“In the last couple of weeks, we’ve been getting a lot of panic mails,” she said.

Lit Club members on the outside have been responding to these messages, hoping to provide comfort to their partners.

“We’re trying to build trust amongst each other, so that we can support each other through these challenges,” said Nguyen.

“This Bridge Called My Back,” one of the books on the Lit Club’s reading list. (Annakai Geshlider)

“There is a massive outbreak in CCWF and I am trying to deal with all the uncertainties, but I am looking forward to our next book,” wrote Lit Club member Tien-Hsiang Mo, who says that due to the outbreak, prison authorities have relocated her several times, forcing her and her belongings into a state of limbo. The prison is not allowing residents under quarantine to receive outside materials, making delivery of books difficult.

“Reading, writing, simply thinking, keeps me sane,” Mo added. “I need food to my brain just as I need oxygen in my body. For now, I am self-reflecting and learning how to be still (you’d think it would be easy since I am locked in a cell 24 hours/day, but I assure you, it is not!) while I await the next book in the mail.”

While Mo is able to send more frequent emails through a personal tablet, people who do not have tablet access must wait their turn to use a communal kiosk. (Since the Lit Club began, members have often wanted to write more than their 20-minute kiosk time slot allowed, and would send emails in multiple parts.) Due to the pandemic’s recent quarantines, many no longer have access to the communal kiosks.

“We may not hear from our partners for the next couple of weeks, which is a really scary thought,” said Nguyen.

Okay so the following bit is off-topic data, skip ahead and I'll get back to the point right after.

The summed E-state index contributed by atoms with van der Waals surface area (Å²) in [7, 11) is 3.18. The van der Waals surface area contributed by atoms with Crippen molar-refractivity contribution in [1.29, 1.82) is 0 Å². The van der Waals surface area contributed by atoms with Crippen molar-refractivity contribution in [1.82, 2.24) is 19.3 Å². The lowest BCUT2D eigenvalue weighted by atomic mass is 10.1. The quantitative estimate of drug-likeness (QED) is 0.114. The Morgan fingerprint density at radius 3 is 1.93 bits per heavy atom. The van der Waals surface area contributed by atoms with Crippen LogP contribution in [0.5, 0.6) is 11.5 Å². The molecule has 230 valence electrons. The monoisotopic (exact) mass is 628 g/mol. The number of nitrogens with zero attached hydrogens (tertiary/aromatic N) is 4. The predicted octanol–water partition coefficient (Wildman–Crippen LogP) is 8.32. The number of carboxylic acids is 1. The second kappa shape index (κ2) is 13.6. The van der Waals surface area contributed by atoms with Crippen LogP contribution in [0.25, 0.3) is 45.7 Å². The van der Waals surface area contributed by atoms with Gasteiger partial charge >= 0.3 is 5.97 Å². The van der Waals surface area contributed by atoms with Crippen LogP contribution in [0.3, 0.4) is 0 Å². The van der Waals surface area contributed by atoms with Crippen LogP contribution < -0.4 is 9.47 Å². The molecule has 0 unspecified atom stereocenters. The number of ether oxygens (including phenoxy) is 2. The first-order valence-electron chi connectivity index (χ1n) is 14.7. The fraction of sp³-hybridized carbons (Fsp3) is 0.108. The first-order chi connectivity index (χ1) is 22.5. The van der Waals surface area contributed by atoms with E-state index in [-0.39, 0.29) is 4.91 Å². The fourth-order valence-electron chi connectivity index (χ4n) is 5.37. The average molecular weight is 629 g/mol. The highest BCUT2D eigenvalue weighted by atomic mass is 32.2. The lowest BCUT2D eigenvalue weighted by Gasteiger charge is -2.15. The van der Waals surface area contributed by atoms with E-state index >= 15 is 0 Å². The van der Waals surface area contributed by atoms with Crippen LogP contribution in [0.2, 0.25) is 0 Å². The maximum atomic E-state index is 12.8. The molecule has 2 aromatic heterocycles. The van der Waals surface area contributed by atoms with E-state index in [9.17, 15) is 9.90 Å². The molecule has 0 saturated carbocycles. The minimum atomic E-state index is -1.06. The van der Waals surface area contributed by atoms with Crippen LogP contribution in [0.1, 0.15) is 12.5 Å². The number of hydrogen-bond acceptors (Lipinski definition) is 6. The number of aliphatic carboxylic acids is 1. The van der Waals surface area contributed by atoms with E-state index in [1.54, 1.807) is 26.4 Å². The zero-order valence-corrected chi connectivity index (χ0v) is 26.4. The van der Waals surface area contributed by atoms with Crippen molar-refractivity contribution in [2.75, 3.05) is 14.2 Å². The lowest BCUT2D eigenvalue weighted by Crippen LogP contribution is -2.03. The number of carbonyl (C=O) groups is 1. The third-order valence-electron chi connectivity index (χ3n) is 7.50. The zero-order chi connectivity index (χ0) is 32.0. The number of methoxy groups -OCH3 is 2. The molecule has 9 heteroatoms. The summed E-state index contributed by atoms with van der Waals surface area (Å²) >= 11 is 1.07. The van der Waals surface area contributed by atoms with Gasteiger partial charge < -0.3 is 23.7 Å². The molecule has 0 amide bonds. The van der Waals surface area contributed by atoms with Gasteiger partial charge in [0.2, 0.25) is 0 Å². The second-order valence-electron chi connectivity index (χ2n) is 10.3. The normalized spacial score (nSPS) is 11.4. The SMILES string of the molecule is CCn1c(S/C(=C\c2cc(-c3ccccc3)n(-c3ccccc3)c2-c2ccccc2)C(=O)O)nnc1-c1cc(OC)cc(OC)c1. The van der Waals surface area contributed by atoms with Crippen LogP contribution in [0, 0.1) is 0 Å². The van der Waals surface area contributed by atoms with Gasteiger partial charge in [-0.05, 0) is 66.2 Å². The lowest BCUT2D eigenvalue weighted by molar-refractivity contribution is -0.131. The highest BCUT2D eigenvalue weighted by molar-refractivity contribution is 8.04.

The Lit Club is split into three modules, each centered on a theme. Module 1, which has wrapped up, featured books involving personal reflection and memoir. Module 2 includes books that bring personal narratives into a larger collective consciousness. Partners will choose from “Captive Genders,” an anthology exploring queer and trans identities and the prison industrial complex; “This Bridge Called My Back: Writings by Radical Women of Color”; and “Directed by Desire: The Collected Poems by June Jordan.”

Module 3 will address solidarity, healing, and dreaming. Partners can choose from “Remember We Have Choir Practice,” a poetry collection by poet and educator Terisa Siagatonu; “Sister, Outsider” by Audre Lorde; and “Emergent Strategy” by Adrienne Marie Brown.

As part of Module 3, Lit Club members will create a “Vision Board” project, where they will respond to the question, “What is your ideal world?” The final project aims to bring a sense of interconnectedness among the Lit Club participants because they cannot gather in person.

In light of the quarantine, she writes hopefully about continuing the penpal-ship. Quoting her reading partner, Mo wrote: